By Wendy Osher
Nursing students on Maui, Kaua‘i and O‘ahu celebrated the start of a new course focused on cultural competency, and its impact on the health of patients.
“It’s very important to understand the cultural aspect of health management,” said Dr. Joyce Vogler, a faculty member from the University of Hawai‘i at Mānoa School of Nursing and Dental Hygiene who developed the course.
“We want to teach our nurses and allied health care providers to interact appropriately with not only Native Hawaiians, but also Pacific Islanders and Asians when they are caring for these people,” Vogler said. “That includes giving students information so that when they go into the community, they become culturally sensitive to issues that might be causing detrimental health behaviors, or homelessness, or other situations.”
The course follows up on research and interviews Vogler did with Native Hawaiian patients in which she found many were disillusioned with a lack of cultural sensitivity demonstrated by their providers.
The class also incorporates the writings and teachings of Native Hawaiian physicians including: Dr. S. Kalani Brady and Dr. DeeAnn Carpenter; Dr. J. Keawe Kaholokula, PhD, chair of JABSOM’s DNHH; and Dr. Noreen Mokuau, PhD, dean of the Myron B. Thompson School of Social Work.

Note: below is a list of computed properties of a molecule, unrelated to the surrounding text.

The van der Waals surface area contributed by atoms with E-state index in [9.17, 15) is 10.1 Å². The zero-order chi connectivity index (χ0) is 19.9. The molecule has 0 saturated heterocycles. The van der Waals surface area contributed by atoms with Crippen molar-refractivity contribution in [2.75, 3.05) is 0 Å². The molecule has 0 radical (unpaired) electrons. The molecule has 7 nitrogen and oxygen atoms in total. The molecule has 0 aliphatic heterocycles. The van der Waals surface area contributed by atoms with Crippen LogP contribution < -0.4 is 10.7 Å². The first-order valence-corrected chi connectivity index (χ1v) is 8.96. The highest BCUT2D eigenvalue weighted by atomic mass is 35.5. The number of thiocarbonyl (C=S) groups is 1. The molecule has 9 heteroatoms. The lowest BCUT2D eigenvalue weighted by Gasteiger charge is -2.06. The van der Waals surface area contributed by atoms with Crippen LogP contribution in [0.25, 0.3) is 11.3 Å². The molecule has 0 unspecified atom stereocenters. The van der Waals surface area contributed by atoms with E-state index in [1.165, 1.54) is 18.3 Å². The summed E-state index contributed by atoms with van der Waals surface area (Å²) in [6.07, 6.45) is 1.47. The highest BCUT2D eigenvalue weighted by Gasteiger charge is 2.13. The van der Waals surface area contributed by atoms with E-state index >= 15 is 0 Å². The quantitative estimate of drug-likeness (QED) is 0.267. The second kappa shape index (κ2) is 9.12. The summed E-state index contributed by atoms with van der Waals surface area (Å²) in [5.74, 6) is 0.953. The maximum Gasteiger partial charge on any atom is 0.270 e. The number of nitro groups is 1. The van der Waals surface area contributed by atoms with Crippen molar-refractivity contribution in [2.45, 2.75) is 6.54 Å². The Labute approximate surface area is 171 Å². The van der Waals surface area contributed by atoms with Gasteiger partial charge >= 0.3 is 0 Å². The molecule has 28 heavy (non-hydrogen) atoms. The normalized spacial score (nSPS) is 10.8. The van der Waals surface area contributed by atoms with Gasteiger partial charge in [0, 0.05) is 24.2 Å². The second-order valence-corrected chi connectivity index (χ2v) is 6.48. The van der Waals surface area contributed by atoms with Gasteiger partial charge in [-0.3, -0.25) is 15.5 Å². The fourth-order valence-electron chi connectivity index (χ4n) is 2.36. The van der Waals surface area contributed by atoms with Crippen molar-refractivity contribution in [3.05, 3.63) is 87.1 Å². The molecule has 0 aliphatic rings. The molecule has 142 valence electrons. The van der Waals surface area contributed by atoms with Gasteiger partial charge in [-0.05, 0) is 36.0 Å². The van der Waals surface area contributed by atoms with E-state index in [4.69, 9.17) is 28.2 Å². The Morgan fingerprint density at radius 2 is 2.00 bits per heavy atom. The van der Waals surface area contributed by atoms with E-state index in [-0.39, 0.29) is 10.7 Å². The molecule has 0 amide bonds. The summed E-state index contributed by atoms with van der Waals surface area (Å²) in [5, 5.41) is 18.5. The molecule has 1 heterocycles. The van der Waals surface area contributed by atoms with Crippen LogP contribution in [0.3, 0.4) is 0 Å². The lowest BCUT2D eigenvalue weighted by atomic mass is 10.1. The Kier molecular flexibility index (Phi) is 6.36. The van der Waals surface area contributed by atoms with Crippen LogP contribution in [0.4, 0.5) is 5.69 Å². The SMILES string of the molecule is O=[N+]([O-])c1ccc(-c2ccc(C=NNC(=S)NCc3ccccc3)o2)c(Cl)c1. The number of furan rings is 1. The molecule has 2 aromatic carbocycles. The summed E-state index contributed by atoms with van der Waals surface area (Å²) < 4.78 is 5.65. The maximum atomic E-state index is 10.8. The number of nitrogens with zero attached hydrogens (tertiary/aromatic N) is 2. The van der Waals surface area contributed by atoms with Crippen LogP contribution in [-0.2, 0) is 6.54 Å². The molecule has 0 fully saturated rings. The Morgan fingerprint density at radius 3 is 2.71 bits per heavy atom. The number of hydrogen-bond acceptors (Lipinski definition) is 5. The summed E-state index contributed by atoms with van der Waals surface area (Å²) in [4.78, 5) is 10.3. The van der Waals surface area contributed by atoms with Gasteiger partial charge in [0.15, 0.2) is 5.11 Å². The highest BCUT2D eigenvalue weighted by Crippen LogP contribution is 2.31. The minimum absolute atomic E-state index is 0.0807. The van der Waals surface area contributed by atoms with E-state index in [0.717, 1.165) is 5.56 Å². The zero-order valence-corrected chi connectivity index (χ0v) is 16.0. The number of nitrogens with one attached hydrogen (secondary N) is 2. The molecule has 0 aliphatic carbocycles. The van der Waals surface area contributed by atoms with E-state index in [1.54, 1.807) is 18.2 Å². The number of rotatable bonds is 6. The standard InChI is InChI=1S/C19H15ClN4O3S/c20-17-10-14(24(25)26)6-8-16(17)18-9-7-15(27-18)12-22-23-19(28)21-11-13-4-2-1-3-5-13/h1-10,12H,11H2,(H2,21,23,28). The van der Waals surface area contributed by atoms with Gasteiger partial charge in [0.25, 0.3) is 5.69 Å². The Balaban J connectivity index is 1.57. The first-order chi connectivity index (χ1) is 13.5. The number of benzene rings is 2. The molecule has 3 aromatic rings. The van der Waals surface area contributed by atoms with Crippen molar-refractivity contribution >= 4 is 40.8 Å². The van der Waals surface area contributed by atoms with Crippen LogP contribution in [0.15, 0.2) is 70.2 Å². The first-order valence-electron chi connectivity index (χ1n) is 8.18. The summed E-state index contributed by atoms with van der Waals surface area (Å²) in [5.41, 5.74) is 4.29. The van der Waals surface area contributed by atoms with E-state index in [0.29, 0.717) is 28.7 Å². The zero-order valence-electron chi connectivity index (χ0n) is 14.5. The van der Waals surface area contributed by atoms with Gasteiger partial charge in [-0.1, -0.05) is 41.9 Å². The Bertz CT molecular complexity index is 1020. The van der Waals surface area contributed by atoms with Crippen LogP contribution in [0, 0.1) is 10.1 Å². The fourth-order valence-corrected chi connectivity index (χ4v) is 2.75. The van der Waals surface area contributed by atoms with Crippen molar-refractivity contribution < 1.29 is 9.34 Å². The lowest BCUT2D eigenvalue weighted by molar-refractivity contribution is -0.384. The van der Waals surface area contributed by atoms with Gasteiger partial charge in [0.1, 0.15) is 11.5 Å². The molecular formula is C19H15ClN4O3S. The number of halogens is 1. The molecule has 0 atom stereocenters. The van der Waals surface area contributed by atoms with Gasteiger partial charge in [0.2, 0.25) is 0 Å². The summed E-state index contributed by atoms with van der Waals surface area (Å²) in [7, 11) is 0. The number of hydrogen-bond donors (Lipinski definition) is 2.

Students celebrated the start of the program last night with a ceremonial oli (chant), and eating from a communal poi bowl.
Students participating in the new course are seniors from the UH Mānoa Bachelor of Science in Nursing Program, and the closest to beginning their careers serving the public.
University officials say the UH nursing program on Maui has a shared curriculum, so that students may graduate with their associate degree and continue into a four-year nursing degree without having to relocate to O‘ahu for upper level courses.
***Supporting information courtesy the University of Hawai’i.
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